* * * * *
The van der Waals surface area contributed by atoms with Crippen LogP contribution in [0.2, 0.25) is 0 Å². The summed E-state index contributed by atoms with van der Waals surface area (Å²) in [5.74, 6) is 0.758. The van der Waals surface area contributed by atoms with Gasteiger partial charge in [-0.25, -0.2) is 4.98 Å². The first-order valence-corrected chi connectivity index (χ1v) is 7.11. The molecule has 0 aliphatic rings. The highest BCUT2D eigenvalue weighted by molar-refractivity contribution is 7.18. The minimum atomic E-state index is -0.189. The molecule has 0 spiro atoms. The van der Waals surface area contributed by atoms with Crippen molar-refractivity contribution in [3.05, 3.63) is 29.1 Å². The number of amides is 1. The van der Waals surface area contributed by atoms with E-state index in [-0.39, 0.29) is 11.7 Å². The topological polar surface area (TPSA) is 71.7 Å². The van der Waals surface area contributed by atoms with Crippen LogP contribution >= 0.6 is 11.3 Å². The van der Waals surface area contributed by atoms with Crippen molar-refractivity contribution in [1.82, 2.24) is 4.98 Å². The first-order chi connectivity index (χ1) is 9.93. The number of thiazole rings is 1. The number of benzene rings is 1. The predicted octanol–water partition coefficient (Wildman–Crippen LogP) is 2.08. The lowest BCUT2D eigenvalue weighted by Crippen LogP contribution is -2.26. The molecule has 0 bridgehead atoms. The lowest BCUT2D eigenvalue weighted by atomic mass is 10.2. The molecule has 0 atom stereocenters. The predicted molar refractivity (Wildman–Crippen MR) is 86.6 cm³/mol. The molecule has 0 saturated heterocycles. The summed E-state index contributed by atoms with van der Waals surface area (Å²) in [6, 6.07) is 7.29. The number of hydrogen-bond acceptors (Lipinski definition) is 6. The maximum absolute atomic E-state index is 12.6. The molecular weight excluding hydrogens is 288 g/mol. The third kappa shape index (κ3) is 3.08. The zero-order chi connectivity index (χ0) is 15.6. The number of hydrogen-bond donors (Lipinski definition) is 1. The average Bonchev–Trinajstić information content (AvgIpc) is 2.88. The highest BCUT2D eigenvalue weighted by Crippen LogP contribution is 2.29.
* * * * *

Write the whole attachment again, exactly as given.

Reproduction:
The van der Waals surface area contributed by atoms with Crippen LogP contribution in [0.2, 0.25) is 0 Å². The summed E-state index contributed by atoms with van der Waals surface area (Å²) in [5.74, 6) is 0.758. The van der Waals surface area contributed by atoms with Gasteiger partial charge in [-0.25, -0.2) is 4.98 Å². The first-order valence-corrected chi connectivity index (χ1v) is 7.11. The molecule has 0 aliphatic rings. The highest BCUT2D eigenvalue weighted by molar-refractivity contribution is 7.18. The minimum atomic E-state index is -0.189. The molecule has 0 spiro atoms. The van der Waals surface area contributed by atoms with Crippen molar-refractivity contribution in [3.05, 3.63) is 29.1 Å². The number of amides is 1. The van der Waals surface area contributed by atoms with E-state index in [-0.39, 0.29) is 11.7 Å². The topological polar surface area (TPSA) is 71.7 Å². The van der Waals surface area contributed by atoms with Crippen LogP contribution >= 0.6 is 11.3 Å². The van der Waals surface area contributed by atoms with Crippen molar-refractivity contribution in [1.82, 2.24) is 4.98 Å². The first-order chi connectivity index (χ1) is 9.93. The number of thiazole rings is 1. The number of benzene rings is 1. The predicted octanol–water partition coefficient (Wildman–Crippen LogP) is 2.08. The lowest BCUT2D eigenvalue weighted by Crippen LogP contribution is -2.26. The molecule has 0 bridgehead atoms. The lowest BCUT2D eigenvalue weighted by atomic mass is 10.2. The molecule has 0 atom stereocenters. The predicted molar refractivity (Wildman–Crippen MR) is 86.6 cm³/mol. The molecule has 0 saturated heterocycles. The summed E-state index contributed by atoms with van der Waals surface area (Å²) in [6, 6.07) is 7.29. The number of hydrogen-bond acceptors (Lipinski definition) is 6. The maximum absolute atomic E-state index is 12.6. The molecular weight excluding hydrogens is 288 g/mol. The third kappa shape index (κ3) is 3.08. The zero-order chi connectivity index (χ0) is 15.6. The number of hydrogen-bond donors (Lipinski definition) is 1. The average Bonchev–Trinajstić information content (AvgIpc) is 2.88. The highest BCUT2D eigenvalue weighted by Crippen LogP contribution is 2.29.